Roman Polak is noticeably a big body out on the ice and logs quite a bit of ice time 5v5 and on the PK. He comes as advertised from STL with a commitment to taking the body and clearing the crease. I’ve always been a fan of a big, rough and tough, bearded beast on the back end and this Polak guy fits the bill quite well so far. He smashes anything that dares go into his corner of ice, shovels bodies from the front of the net and stands up guys at the red line more than I’ve seen any Leafs defenseman do in a very long time. He’s been paired with a rookie defenseman in Percy, who in my view was the latest victim of GM contract politics and Reilly, a defenseman with mass potential but still very young and just in his sophomore year. In my view he has well exceeded expectations and has not only become a shutdown defenseman for the Leafs but also a valuable mentor. Still, there are many that believe Polak is slow, horrible on the breakout and a giveaway machine. I don’t know how some have come to this conclusion, but just to be sure I’ll cross reference this ‘eye test’ with some statistical analysis shortly.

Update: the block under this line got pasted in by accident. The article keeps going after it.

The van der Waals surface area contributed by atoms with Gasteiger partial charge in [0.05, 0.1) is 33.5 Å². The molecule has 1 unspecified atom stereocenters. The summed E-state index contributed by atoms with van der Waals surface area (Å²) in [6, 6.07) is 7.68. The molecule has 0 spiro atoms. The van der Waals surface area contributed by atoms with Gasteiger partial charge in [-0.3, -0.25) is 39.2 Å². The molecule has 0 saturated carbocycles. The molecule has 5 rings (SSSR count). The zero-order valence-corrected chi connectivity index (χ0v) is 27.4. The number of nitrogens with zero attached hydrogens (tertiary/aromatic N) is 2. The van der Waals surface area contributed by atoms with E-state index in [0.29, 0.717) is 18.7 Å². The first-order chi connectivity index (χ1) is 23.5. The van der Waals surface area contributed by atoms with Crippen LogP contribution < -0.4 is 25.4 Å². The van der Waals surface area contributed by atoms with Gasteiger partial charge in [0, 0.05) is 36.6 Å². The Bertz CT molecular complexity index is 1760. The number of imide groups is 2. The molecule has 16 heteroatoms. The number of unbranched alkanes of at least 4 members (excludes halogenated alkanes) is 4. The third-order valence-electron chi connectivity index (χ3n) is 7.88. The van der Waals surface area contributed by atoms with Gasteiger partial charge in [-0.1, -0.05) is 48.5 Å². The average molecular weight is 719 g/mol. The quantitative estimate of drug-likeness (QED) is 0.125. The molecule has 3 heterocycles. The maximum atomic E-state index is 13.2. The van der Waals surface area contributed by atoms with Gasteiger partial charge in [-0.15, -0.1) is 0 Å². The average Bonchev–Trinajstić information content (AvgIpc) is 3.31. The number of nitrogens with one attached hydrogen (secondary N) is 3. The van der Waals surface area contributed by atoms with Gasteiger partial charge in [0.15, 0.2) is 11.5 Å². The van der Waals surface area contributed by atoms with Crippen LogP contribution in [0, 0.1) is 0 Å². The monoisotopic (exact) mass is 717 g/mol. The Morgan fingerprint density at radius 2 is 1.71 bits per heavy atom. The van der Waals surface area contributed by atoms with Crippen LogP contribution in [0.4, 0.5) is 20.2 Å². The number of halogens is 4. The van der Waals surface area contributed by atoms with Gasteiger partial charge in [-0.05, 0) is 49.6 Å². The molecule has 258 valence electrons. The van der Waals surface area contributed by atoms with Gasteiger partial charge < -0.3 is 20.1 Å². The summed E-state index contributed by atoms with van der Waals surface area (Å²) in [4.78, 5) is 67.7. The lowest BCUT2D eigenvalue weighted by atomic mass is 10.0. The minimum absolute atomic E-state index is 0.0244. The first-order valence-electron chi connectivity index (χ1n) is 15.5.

Stephance Robidas got the top-pairing gig due to a Franson injury to start the season. This probably wasn’t the best way to ease him back into the swing of things after coming off an injury that caused him to miss most of last season… and it showed. He had a tough go of it in the first several games and as a result spent a night in the press box. However, since then he has made some marked improvements in his play and is slowly getting to the level that many expected. Paired with Jake ‘The Snake’ Gardiner, the last 3 games have seen this pairing handle the 5-6 role quite well. More importantly, Gardiner looks to be improving his defensive IQ, or more aptly put, eliminating the ‘killer giveaway’ play from his repertoire. We all know what Jake can do offensively and if Robidas can mentor him on the defensive end, he’ll be well worth the cost, acquisition wise.